He was a very sort of monosyllabic, new Zealander who ended up actually coaching the British team that won the Olympic gold medal in 2000. And sadly, he passed away the year after, after that kind of moment of great glory. But his, his yes or his no. You just wanted to get that. Yes. And, and you were prepared to, it’s like you just, I, I think that was a great exercise or period actually where I was just learning to take criticism.
It’s like, no, no, no, no. You’re not getting it. You’re not getting it. And I think, you know, to be able to take criticism is, is one of the key. Characteristics of an author, I think is you’ve gotta have a bit of a thick skin. ’cause otherwise, I mean, I don’t know about for you, but you, you could be stopped in your tracks very early on in a writing career.
Can’t you just ’cause someone didn’t like it and then you’re like, oh, it’s not me, I’m a, I’m out of it.
[00:43:54] Julia Kelly: Absolutely. Well, and I think it’s also one of those tricky things where everybody does have to learn how to take criticism as part of a writing career. Because whether it happens when you’re unpublished, you’re getting an agent, you’re agented, you know, you are going through the editorial process, or readers are reading your book, you know, they’re seeing it in bookshelves and, and get.
Leaving you feedback on good reads. The reality is this is a business that people have opinions about books and people have an opinion about story and what works and what doesn’t work. People aren’t afraid often to tell you what that opinion is, and in some cases that’s really healthy. It’s a really good thing.
An editorial letter is an incredibly valuable thing when it’s, you know, done in good faith by, by a good editor. So I think it’s important to learn how to take criticism. I think it’s also important to learn how to. Understand what is valuable and what you can maybe leave behind. And I say that at every stage of the process, whether you are, you know, published, unpublished, working with an editor, working with a critique group, you know, understanding that you don’t have to take every suggestion or every bit of feedback, but they’re good to think about and sort of for you to understand what is.
What is it that you’re trying to do with a book? What is it that you are trying to achieve and does that criticism or does that feedback help get you closer to that or does it take you further away? And I think that’s kind of one of the skills that as you’re working in a group, like the group coaching, you can sort of start to develop that sort of almost sixth sense for what is going to be important and significant for your book and your story.
And it can really help you hone down. What you’re trying to do as an author, which I think is a, is one of those things that I, I still struggle with sometimes. I’m working on a book right now that took me a long time to get to what, what am I actually trying to do with this book? What is the story I’m trying to tell?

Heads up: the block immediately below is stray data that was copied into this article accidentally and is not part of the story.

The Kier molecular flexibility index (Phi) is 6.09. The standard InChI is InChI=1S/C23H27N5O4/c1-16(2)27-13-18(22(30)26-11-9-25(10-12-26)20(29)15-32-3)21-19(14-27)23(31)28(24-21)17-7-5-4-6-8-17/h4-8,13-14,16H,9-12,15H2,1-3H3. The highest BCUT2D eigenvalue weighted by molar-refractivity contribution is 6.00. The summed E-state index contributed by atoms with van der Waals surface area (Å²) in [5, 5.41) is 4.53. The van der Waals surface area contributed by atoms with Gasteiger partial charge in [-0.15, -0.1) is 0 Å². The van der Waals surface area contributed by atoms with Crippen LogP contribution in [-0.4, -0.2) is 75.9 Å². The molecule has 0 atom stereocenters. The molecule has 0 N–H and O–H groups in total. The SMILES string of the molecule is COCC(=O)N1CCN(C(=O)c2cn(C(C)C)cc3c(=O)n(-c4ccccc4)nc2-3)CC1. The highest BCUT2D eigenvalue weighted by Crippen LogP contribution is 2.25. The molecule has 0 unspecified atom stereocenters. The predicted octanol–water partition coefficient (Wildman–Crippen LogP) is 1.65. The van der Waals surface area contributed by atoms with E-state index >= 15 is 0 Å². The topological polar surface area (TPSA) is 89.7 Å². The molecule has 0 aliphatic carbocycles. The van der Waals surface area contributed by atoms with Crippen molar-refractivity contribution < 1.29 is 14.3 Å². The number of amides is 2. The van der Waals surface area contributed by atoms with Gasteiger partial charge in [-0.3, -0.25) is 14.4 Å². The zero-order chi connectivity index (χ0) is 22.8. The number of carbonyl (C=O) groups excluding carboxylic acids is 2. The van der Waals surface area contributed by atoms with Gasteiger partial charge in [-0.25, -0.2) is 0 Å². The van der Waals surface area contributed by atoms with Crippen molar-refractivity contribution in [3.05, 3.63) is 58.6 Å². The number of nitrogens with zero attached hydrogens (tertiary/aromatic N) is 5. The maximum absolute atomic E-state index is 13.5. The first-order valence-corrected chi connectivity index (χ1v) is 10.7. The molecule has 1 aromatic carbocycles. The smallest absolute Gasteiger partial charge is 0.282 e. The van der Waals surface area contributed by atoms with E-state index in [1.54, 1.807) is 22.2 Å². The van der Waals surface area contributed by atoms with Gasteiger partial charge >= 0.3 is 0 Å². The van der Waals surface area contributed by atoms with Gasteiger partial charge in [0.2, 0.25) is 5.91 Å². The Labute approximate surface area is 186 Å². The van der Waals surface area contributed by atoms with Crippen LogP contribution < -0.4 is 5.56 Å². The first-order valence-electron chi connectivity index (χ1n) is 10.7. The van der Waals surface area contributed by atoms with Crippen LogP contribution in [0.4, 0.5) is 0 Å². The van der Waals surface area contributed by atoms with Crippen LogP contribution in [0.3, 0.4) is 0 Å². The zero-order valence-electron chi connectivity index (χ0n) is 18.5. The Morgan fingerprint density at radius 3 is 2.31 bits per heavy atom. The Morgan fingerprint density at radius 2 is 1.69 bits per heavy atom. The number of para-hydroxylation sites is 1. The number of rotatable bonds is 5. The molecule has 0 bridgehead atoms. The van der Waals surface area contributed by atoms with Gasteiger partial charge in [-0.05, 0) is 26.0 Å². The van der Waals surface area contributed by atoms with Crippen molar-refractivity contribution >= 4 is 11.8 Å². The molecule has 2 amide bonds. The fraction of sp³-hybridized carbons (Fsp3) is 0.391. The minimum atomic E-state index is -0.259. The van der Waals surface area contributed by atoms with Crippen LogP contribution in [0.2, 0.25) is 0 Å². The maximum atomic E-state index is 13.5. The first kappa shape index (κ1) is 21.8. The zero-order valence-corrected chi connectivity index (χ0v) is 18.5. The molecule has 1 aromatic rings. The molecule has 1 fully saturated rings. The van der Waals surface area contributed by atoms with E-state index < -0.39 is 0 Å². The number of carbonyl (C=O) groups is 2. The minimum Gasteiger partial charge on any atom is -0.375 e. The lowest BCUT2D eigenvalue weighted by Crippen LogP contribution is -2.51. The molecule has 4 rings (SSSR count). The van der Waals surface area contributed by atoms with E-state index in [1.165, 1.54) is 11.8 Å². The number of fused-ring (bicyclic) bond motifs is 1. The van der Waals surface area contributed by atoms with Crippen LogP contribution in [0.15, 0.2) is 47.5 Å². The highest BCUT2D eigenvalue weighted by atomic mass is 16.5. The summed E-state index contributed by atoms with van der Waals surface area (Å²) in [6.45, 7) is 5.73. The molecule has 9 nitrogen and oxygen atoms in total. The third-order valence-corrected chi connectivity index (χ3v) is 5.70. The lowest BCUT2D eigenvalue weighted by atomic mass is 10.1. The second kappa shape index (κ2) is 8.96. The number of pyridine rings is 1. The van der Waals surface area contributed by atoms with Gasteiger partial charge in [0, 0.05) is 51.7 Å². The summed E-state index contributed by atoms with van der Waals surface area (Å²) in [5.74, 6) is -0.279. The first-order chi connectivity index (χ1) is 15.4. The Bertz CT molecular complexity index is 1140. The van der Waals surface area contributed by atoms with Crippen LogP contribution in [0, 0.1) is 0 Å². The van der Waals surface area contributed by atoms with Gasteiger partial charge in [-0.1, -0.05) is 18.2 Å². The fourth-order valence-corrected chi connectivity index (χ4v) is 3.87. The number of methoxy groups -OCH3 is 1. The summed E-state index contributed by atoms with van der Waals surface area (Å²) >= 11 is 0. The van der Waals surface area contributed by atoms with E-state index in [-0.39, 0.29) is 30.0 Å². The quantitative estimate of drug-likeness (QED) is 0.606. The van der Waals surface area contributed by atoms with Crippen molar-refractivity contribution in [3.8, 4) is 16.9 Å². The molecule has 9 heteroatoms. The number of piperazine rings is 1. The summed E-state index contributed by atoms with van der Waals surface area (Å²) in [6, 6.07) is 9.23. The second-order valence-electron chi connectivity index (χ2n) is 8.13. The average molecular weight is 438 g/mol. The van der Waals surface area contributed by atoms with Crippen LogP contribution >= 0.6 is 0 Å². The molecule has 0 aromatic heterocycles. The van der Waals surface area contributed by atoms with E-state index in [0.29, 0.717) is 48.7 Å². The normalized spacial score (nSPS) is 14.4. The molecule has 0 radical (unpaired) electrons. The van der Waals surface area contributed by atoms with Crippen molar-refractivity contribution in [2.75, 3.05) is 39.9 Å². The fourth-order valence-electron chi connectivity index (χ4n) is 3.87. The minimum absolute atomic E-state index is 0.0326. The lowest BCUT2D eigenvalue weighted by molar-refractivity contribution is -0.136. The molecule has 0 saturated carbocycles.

And that sounds so fundamental, but sometimes when you’re all caught up and you know, these are what my characters are going to do, and this is the plot and. Sometimes you need to get back to basics and kind of cut away and cut away and say, what? What do I want to do with this story? And how am I telling it?
And I think that critiques and feedback can be really, really helpful in pinpointing that and making you really sit there and say, okay, this is what, this is what this book is going to be about and this is what I’m doing that’s getting me closer and this is what I’m doing that’s holding me back.
[00:46:11] Theo Brun: I think you need to get to. That point, don’t you? For most books, like, I, I think what you’re sort of describing is, is, is the premise of, of a book, which I now I’ve read, read books. There was one by a guy called James Fray called How to Write a Damn Good Novel, which I recommend to anyone as an interesting book.
For just the, the kind of craft of writing. But he talks about that sort of, yeah. What is this book about? What is, what is the kernel of this book? And you can call it different things, but actually listening to other people. Sometimes you, yeah, there’s a sounding board of like, them coming back and saying, I think this is what it is.
But you, I think the point you’re, you are saying, and I agree with is that there’s a sort of chiming, like if you hear someone echo it back to you, you, you, you know, in your. Like you say, sixth sense, yes, that’s it. And that probably helps you frame it. But once you know that thing, it actually helps you make decisions about what actually is going in and staying out of this book.
And also the threads of, you know, that what actually happens in terms of plot and characterization, all of that. So it’s having that confidence, I suppose, that like all this information’s coming in, I’ve gotta trust a little bit that I’ve got a kind of filtration system in place that. As you say, you can discard some of it, but actually that’s really useful.
But there’s, there’s still that moment where you have to, you read someone’s critique for the first time and, and you, and you’re literally not seeing it as it actually is. It’s so weird, isn’t it? And then you read that same. Like she described, you read that same letter again the next day, let’s say, and you’re like, oh, oh, I can do that.